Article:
Travillion finds connecting resources helps solve complex issues
Friday, December 22, 2023 by Ken Chambers
When Travis County Precinct 1 Commissioner Jeff Travillion looks at the county’s accomplishments in the year past, he sees lessons learned in the pandemic – and in his childhood – put into practice.
“It was really no one thing. We pulled together a large group of resources to address complicated problems,” he said.
Since the earlier chaotic period of the pandemic, he has a greater appreciation for the complexity of the problems the county faces, he said, citing drug addiction as an example.
“Unless you address the core issues of the drug problem, jail costs will be unsustainable to you. Because you’re housing someone, you’re feeding someone, you’re doing all these things,” he said. “But more importantly, you’re not stabilizing them in the communities that they live in. You’re not giving them the tools necessary to be successful there.”
Addressing the problem requires identifying and connecting resources, he said.
“So what we have tried to do as a court is focus on diversion issues. How do we work with Integral Care (counseling and mental health center)? How do we work with the Sobering Center? How do we work with the resources necessary to not only give you the drug treatment you need, but give you access to the counseling you need? And not just counseling, but … job training.”
It often takes a variety of services to get people back on their feet, he said.
“Oftentimes when you’re involved with the criminal justice system through drug addiction, you’re going to lose your job as well. So how do we get you retrained, a second-chance opportunity, but also we need to make sure to address the housing issues that are important in there as well.”
As a child, Travillion lived in Mississippi, the poorest state in the country, surrounded by poverty and segregation. With his parents working in the school system, the family avoided the hardships many of their neighbors experienced. The lessons he learned in that community have stayed with him.
There were no after-school programs in the elementary school where his father was principal.
“A lot of the people whose children went to the school were domestics or landscapers. And the thing about that was, not only did they not pay a lot of money, they were sunup-to-sundown jobs.
“So unless my father kept his school open, he didn’t know where the kids were going to be while their parents worked. So he kept the school open.”
He still thinks of schools as essential to addressing community needs.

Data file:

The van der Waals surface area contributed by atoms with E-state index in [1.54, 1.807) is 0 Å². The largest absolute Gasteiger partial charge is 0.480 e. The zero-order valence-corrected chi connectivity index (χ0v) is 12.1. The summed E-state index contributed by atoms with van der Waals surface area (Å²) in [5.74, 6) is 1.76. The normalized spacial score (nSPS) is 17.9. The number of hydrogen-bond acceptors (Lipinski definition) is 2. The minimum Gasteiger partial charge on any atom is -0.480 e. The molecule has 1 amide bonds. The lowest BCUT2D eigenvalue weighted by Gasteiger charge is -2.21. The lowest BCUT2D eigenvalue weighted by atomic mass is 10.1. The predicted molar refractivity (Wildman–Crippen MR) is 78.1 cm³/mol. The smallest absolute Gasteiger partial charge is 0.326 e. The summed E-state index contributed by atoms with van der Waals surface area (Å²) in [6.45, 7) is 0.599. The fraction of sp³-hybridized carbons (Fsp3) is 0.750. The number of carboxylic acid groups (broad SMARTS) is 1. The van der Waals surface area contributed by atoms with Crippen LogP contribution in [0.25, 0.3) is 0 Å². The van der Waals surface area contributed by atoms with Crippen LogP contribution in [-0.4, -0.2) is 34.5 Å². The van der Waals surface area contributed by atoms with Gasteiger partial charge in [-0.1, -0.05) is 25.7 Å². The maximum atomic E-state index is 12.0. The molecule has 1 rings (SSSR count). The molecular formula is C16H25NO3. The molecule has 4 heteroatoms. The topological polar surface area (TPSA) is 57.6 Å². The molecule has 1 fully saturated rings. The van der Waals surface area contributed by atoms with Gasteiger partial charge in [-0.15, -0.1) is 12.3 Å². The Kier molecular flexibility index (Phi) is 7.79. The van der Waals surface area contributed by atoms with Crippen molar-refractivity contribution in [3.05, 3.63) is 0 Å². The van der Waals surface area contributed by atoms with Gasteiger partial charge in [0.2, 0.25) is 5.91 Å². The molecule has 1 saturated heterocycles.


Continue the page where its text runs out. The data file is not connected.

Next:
“When I was young, you would get all of the shots that school required at school with the school nurse,” he recalls. “In many communities, the largest public institution is the public school. We should make sure that we’re fully using it to address the needs of the community.”
He says that despite his upbringing in Mississippi and the example set by his father, and despite years working with the NAACP, he is still sometimes surprised by the issues the county faces.
“The thing that catches you off guard is the depth of the problems. Many of us think, ‘Well, put a Band-Aid on it, we’ll be fine.’ And what we found was complex problems that showed us we needed to do a better job of connecting the dots. We found ourselves in the position of facilitator.”
In Commissioners Court meetings, Travillion often suggests that “asset maps,” or lists of assets, be created as a tool to understanding what resources are available to address a particular problem. Asset maps offer an idea of the resources available in an area and the dots that can be connected.
“What I try to do with every issue is to identify everyone who is working in that space. If you are working in an area, is it a school you’re working in? Is it a community center? Are you sponsored by a church? Is it a neighborhood association? We want to identify all the folks working in that area, because oftentimes, there are people doing wonderful work but they haven’t been able to go to scale.”
If the group providing services can’t grow enough to cover needs, other groups can be brought in to cover the gaps, share knowledge and coordinate, Travillion said.
“The goal of the process is to identify all of the pieces of fabric so we can build a quilt with it, rather than just have a little square of fabric that is not connected to the other squares in any way,” he said.
One of the county’s top priorities, job training, offers a good example. The pandemic made job training more critical than ever.
“You had so many people who lost their jobs, left their jobs, had to be the primary child care provider and had to get out of the workforce.”
To offer more training opportunities, the county expanded its network of partners. This includes Fortune 500 companies like Tesla, Google, Samsung and Apple; state and city government; electric unions, plumbers and pipefitters.
One new program created in cooperation with the Central Texas Regional Mobility Authority helps people incarcerated in the Travis County Correctional Complex train for a commercial driver’s license.
“We found that in the first group, there were 14 folks involved. Each of those 14 people who went through the program had a job offer after certification. And no job offer was lower than $25 an hour.”
Though creating effective solutions to the county’s problems can be complex, the goals are straightforward.
“We want to make sure that we are creating an environment that is improving the quality of life for the people who live in this community,” he said. “We are investing the resources to address the issues that not only deal with poverty, but deal with real opportunity.”
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